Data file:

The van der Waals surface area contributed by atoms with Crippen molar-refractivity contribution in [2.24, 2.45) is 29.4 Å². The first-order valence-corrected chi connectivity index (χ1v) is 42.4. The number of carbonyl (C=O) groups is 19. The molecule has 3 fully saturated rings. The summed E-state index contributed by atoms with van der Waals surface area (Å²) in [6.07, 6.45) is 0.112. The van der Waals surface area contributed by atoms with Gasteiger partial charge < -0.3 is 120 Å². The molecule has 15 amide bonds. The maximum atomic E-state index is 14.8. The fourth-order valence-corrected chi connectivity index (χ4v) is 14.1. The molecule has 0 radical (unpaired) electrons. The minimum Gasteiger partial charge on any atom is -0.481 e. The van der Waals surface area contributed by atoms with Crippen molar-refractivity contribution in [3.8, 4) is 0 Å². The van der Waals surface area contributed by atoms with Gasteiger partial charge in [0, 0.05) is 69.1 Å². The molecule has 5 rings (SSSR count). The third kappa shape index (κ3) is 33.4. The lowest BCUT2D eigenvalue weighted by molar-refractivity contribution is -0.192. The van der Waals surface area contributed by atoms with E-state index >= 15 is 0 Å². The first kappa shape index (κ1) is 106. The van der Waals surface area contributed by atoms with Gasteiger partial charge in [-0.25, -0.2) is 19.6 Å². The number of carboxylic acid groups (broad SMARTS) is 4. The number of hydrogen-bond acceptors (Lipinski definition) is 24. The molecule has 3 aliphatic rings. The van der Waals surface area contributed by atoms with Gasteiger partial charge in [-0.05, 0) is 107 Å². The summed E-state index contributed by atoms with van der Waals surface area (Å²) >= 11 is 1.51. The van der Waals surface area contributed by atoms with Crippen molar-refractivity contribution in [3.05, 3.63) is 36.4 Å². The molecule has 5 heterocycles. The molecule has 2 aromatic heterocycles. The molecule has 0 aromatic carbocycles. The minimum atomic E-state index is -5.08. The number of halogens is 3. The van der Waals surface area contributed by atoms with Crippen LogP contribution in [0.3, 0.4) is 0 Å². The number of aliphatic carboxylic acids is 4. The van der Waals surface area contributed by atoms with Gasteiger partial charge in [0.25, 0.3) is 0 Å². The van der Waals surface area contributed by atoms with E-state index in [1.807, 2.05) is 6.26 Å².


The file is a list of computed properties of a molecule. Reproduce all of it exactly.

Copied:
The van der Waals surface area contributed by atoms with Crippen molar-refractivity contribution in [2.24, 2.45) is 29.4 Å². The first-order valence-corrected chi connectivity index (χ1v) is 42.4. The number of carbonyl (C=O) groups is 19. The molecule has 3 fully saturated rings. The summed E-state index contributed by atoms with van der Waals surface area (Å²) in [6.07, 6.45) is 0.112. The van der Waals surface area contributed by atoms with Gasteiger partial charge < -0.3 is 120 Å². The molecule has 15 amide bonds. The maximum atomic E-state index is 14.8. The fourth-order valence-corrected chi connectivity index (χ4v) is 14.1. The molecule has 0 radical (unpaired) electrons. The minimum Gasteiger partial charge on any atom is -0.481 e. The van der Waals surface area contributed by atoms with Crippen molar-refractivity contribution in [3.8, 4) is 0 Å². The van der Waals surface area contributed by atoms with Gasteiger partial charge in [0, 0.05) is 69.1 Å². The molecule has 5 rings (SSSR count). The third kappa shape index (κ3) is 33.4. The lowest BCUT2D eigenvalue weighted by molar-refractivity contribution is -0.192. The van der Waals surface area contributed by atoms with E-state index >= 15 is 0 Å². The first kappa shape index (κ1) is 106. The van der Waals surface area contributed by atoms with Gasteiger partial charge in [-0.25, -0.2) is 19.6 Å². The number of carboxylic acid groups (broad SMARTS) is 4. The number of hydrogen-bond acceptors (Lipinski definition) is 24. The molecule has 3 aliphatic rings. The van der Waals surface area contributed by atoms with Gasteiger partial charge in [-0.05, 0) is 107 Å². The summed E-state index contributed by atoms with van der Waals surface area (Å²) >= 11 is 1.51. The van der Waals surface area contributed by atoms with Crippen molar-refractivity contribution in [3.05, 3.63) is 36.4 Å². The molecule has 5 heterocycles. The molecule has 2 aromatic heterocycles. The molecule has 0 aromatic carbocycles. The minimum atomic E-state index is -5.08. The number of halogens is 3. The van der Waals surface area contributed by atoms with Crippen LogP contribution in [0.3, 0.4) is 0 Å². The number of aliphatic carboxylic acids is 4. The van der Waals surface area contributed by atoms with Gasteiger partial charge in [0.25, 0.3) is 0 Å². The van der Waals surface area contributed by atoms with E-state index in [1.807, 2.05) is 6.26 Å².